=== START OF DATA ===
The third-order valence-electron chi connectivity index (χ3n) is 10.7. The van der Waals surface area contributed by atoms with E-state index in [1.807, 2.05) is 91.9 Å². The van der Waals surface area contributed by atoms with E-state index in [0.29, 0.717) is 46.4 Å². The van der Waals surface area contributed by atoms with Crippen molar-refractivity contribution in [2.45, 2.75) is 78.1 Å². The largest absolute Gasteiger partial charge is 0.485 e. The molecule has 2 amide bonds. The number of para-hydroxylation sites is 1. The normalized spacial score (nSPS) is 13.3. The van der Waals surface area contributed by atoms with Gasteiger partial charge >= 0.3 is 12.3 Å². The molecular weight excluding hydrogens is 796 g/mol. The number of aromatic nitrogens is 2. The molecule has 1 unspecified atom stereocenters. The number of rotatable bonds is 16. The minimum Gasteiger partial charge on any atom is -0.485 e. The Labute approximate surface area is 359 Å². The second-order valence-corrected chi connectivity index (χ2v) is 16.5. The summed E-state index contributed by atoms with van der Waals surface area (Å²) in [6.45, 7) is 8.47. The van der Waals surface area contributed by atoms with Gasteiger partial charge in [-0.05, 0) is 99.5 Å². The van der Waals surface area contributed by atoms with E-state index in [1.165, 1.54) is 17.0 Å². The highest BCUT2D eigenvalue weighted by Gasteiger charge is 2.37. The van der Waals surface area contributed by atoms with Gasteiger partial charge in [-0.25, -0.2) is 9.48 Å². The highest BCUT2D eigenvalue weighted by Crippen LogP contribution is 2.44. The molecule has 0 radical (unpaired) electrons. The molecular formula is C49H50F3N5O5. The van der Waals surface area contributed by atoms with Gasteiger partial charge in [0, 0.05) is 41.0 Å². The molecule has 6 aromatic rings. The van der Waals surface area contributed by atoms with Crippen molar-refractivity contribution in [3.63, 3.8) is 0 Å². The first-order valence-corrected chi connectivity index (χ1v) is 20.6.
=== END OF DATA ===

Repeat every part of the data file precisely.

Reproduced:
The third-order valence-electron chi connectivity index (χ3n) is 10.7. The van der Waals surface area contributed by atoms with E-state index in [1.807, 2.05) is 91.9 Å². The van der Waals surface area contributed by atoms with E-state index in [0.29, 0.717) is 46.4 Å². The van der Waals surface area contributed by atoms with Crippen molar-refractivity contribution in [2.45, 2.75) is 78.1 Å². The largest absolute Gasteiger partial charge is 0.485 e. The molecule has 2 amide bonds. The number of para-hydroxylation sites is 1. The normalized spacial score (nSPS) is 13.3. The van der Waals surface area contributed by atoms with Gasteiger partial charge >= 0.3 is 12.3 Å². The molecular weight excluding hydrogens is 796 g/mol. The number of aromatic nitrogens is 2. The molecule has 1 unspecified atom stereocenters. The number of rotatable bonds is 16. The minimum Gasteiger partial charge on any atom is -0.485 e. The Labute approximate surface area is 359 Å². The second-order valence-corrected chi connectivity index (χ2v) is 16.5. The summed E-state index contributed by atoms with van der Waals surface area (Å²) in [6.45, 7) is 8.47. The van der Waals surface area contributed by atoms with Gasteiger partial charge in [-0.05, 0) is 99.5 Å². The van der Waals surface area contributed by atoms with E-state index in [1.165, 1.54) is 17.0 Å². The highest BCUT2D eigenvalue weighted by Gasteiger charge is 2.37. The van der Waals surface area contributed by atoms with Gasteiger partial charge in [-0.25, -0.2) is 9.48 Å². The highest BCUT2D eigenvalue weighted by Crippen LogP contribution is 2.44. The molecule has 0 radical (unpaired) electrons. The molecular formula is C49H50F3N5O5. The van der Waals surface area contributed by atoms with Gasteiger partial charge in [0, 0.05) is 41.0 Å². The molecule has 6 aromatic rings. The van der Waals surface area contributed by atoms with Crippen molar-refractivity contribution in [3.63, 3.8) is 0 Å². The first-order valence-corrected chi connectivity index (χ1v) is 20.6.